Validation of 24‐h dietary recall for estimating nutrient intakes and adequacy in adolescents in Burkina Faso
Arsenault, Joanne E.; Moursi, Mourad; Olney, Deanna K.; Becquey, Elodie; Ganaba, Rasmane. Article in press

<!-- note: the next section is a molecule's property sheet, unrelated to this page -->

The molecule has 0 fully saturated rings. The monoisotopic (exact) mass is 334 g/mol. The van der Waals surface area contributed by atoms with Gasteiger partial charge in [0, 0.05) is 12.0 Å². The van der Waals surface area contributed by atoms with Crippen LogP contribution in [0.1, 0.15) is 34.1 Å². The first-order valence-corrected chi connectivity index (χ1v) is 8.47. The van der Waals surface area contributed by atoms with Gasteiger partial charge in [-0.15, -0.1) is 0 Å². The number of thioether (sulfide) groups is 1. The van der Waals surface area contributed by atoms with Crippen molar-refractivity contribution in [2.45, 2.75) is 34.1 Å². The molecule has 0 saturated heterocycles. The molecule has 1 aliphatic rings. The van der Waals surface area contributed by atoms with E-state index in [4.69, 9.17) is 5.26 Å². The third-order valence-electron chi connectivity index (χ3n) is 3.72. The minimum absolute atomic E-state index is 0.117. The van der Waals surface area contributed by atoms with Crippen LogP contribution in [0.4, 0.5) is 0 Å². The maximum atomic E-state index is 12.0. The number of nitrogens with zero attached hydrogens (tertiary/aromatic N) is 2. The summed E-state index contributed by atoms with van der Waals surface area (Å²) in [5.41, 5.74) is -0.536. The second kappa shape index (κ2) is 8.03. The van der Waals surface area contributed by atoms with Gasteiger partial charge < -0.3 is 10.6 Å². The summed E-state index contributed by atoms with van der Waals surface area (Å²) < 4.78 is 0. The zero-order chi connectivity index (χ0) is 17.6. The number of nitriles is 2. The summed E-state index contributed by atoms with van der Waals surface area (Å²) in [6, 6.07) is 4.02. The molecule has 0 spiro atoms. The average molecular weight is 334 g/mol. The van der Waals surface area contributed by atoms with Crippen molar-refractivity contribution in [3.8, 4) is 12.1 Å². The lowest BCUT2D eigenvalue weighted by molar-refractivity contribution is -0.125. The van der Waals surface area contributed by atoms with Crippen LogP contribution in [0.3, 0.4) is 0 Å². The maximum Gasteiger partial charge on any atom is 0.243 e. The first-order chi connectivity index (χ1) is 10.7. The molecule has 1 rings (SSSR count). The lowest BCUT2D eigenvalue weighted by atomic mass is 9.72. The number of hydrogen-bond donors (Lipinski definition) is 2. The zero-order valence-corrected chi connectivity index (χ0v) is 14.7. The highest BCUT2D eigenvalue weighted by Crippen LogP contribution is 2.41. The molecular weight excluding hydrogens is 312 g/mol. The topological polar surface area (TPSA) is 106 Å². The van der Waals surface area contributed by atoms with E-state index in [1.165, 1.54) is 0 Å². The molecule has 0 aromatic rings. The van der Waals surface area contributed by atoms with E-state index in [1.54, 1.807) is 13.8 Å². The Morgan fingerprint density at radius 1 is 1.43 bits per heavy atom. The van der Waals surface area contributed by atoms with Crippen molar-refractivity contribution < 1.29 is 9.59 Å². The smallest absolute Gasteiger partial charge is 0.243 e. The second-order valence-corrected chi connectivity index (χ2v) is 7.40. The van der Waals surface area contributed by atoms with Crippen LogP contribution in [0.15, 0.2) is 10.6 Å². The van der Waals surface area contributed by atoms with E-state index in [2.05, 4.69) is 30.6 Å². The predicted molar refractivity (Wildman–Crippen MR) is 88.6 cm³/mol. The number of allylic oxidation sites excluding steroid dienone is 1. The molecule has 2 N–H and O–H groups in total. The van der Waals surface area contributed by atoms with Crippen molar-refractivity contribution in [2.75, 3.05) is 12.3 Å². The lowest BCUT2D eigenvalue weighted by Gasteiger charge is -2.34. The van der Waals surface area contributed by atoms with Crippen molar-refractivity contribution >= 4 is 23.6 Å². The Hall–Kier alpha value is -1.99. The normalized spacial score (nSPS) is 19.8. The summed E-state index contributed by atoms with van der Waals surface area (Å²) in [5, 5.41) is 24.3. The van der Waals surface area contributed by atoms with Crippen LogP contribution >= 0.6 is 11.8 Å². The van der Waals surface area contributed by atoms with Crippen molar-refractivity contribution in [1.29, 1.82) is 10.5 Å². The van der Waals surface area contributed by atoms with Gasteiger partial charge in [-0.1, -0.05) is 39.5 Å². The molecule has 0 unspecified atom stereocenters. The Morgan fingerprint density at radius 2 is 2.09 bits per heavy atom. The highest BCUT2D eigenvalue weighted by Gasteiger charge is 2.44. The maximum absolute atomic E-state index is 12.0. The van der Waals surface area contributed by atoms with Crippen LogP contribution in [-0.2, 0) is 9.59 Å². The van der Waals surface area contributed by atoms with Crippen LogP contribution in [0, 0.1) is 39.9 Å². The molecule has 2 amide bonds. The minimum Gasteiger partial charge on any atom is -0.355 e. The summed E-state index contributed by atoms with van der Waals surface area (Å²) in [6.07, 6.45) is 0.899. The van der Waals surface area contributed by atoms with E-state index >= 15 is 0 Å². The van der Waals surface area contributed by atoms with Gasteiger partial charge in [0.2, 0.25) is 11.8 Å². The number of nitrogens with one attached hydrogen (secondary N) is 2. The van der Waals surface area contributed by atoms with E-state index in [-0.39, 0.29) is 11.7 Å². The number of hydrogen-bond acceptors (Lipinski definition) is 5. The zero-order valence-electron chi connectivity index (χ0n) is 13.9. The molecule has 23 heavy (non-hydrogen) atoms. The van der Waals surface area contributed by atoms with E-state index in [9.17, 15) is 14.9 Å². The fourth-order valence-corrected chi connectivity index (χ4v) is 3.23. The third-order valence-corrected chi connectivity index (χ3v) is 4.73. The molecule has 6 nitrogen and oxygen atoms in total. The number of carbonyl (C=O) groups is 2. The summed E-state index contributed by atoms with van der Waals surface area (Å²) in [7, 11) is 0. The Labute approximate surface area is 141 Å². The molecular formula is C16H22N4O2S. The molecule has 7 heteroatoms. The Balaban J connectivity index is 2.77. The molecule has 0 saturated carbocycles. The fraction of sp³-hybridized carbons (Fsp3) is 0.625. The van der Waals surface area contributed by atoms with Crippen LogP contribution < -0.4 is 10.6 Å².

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Data on dietary nutrient intakes of adolescents in low‐ and middle‐income countries (LMIC) is lacking partly due to the absence of validation studies of the 24‐h recall method in adolescents. We conducted a validation study of 24‐h recall (24HR) compared with observed weighed records (OWR) in adolescents (n = 132, 10–11 years; n = 105, 12–14 years). Dietary data were collected for the same day by both methods by conducting the 24HR the day after the OWR. For OWR, all foods consumed by adolescents from the first to last meal of the day were weighed; for 24HR adolescents reported foods consumed using portion aids. Food intakes were converted to nutrients. Nutrient intakes by both methods were tested for equivalence by comparing the ratios (24HR/OWR) with equivalence margins of within ±10%, 15% and 20% of the ratio. Prevalences of inadequacy (POIs) were obtained using the NCI method. Mean ratios for energy were 0.88 and 0.92, for younger and older adolescents, respectively, and other nutrients ranged between 0.84 and 1.02. Energy intakes were equivalent within the 15% bound, and most nutrients fell within the 20% bound. POI was overestimated by 24HR, but differences were less than 25 percentage points for most nutrients. Half of adolescents omitted foods in recalls, mainly sweet or savoury snacks, fruits and beverages. Our study showed that adolescents underestimated intakes by 24HR; however, the degree of underestimation was generally acceptable for 12–14‐year‐olds within a bound of 15%. Errors could possibly be reduced with further training and targeted probing.